Our Duty to Serve in a Post-911 World
Go to triangular compass
Left arrow

Duty to Serve in a Post-9/11 World

Active Military
Active Military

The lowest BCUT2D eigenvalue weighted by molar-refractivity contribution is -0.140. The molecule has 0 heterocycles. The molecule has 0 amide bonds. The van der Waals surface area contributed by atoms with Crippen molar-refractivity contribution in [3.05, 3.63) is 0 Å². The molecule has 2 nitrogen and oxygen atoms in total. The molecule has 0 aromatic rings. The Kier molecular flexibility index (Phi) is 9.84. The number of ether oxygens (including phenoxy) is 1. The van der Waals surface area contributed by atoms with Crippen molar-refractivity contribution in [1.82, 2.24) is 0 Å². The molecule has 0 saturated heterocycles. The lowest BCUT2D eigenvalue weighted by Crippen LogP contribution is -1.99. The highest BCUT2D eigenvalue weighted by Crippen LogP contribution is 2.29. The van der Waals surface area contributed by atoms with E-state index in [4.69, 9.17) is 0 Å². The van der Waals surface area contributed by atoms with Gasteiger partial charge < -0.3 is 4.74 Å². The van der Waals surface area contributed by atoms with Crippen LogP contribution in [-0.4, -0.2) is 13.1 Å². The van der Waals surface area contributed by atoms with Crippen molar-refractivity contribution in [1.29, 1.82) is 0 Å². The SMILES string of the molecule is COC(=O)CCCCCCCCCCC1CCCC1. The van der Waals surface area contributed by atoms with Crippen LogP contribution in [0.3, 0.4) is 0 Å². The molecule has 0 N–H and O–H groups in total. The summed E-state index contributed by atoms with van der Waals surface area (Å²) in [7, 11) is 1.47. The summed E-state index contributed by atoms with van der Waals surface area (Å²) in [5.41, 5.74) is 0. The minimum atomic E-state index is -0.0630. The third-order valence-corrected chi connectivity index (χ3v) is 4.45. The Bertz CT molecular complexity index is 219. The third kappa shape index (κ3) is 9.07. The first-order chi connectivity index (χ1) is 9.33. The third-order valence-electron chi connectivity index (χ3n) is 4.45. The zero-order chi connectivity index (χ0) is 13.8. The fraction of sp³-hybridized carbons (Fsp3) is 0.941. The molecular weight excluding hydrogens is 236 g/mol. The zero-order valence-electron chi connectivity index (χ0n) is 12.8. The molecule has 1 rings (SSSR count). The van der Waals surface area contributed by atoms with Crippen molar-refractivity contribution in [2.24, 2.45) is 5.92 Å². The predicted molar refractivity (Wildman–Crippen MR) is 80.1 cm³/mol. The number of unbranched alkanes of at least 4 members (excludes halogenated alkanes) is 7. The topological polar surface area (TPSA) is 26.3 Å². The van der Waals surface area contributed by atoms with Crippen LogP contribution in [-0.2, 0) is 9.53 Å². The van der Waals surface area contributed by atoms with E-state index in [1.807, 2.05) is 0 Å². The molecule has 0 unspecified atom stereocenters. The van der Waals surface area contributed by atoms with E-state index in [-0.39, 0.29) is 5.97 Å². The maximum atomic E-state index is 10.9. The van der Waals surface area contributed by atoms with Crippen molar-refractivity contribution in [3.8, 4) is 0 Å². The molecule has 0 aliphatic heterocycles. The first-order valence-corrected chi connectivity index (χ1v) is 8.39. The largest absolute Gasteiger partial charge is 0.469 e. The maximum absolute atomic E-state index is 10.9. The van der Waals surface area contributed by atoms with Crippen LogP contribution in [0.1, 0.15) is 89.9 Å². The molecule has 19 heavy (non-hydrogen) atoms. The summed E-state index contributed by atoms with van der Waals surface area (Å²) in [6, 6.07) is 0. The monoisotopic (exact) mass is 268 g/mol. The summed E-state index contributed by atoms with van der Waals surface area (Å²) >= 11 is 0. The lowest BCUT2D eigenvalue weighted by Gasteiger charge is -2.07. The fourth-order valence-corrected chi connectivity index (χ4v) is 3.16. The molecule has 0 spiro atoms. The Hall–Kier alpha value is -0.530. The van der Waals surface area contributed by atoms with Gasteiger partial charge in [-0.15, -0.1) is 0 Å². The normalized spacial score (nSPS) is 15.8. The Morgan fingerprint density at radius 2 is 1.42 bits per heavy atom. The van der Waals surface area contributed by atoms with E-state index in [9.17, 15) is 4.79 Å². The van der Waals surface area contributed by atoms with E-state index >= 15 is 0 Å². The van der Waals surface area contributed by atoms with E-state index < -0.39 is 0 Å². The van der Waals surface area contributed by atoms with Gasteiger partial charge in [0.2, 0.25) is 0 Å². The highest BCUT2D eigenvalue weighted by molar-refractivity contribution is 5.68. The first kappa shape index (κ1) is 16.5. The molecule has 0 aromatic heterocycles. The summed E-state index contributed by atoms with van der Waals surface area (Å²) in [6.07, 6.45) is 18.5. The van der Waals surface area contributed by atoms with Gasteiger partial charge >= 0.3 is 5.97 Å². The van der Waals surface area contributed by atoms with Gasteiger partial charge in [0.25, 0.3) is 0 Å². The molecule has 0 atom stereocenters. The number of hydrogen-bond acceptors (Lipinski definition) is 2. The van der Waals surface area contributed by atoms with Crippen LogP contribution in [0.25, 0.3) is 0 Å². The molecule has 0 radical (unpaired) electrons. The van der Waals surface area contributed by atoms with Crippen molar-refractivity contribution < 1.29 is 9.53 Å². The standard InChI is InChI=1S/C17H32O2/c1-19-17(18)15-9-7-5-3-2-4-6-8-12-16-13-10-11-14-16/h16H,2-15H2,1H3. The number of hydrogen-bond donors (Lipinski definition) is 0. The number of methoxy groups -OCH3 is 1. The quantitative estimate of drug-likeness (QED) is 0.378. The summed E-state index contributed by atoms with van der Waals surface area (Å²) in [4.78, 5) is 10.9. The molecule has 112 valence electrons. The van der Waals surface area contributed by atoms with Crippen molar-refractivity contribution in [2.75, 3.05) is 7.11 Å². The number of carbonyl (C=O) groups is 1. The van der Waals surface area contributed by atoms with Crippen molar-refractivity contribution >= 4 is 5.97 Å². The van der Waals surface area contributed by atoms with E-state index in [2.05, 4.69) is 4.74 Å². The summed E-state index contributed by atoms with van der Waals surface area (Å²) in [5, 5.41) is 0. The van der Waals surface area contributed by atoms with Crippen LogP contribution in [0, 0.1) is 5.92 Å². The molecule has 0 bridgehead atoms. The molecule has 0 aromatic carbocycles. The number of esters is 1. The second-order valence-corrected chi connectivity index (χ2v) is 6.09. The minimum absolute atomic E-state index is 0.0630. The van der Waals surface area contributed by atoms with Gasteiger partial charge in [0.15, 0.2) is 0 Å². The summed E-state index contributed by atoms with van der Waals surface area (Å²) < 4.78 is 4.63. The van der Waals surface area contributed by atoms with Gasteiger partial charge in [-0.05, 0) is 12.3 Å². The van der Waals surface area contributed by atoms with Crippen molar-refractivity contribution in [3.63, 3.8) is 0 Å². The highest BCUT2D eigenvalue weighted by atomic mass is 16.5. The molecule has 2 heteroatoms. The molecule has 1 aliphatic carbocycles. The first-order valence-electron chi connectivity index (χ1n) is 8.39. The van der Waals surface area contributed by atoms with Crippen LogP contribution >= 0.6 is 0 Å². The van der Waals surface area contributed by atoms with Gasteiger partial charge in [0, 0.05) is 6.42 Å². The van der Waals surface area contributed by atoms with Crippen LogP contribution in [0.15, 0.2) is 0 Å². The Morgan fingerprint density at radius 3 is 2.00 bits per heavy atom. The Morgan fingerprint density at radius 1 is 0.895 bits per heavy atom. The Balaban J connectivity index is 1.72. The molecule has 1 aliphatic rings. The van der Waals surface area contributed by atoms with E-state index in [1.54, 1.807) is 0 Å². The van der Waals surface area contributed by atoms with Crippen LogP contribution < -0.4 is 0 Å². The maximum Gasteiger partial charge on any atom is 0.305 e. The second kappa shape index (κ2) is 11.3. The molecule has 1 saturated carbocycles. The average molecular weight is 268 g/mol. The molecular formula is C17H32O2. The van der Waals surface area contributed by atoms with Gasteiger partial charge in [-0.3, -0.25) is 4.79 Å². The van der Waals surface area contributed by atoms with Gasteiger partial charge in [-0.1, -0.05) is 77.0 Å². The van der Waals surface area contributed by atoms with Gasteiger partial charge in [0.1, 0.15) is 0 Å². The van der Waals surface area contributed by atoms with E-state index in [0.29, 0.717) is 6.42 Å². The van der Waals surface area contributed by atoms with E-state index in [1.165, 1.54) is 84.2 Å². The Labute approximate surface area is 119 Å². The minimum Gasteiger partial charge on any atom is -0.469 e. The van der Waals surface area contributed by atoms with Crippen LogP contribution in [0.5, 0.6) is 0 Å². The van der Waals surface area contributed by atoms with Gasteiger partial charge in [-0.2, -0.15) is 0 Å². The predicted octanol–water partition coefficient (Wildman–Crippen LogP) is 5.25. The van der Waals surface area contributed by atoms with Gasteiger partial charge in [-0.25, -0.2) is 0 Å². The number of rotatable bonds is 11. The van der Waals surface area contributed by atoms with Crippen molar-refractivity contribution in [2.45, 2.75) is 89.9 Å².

November 6, 2017
Share on Twitter
Share on Facebook
Share on Linkedin
Copy Link

Stay Up to Date on American Grit

Thank you! Your submission has been received!
Oops! Something went wrong while submitting the form.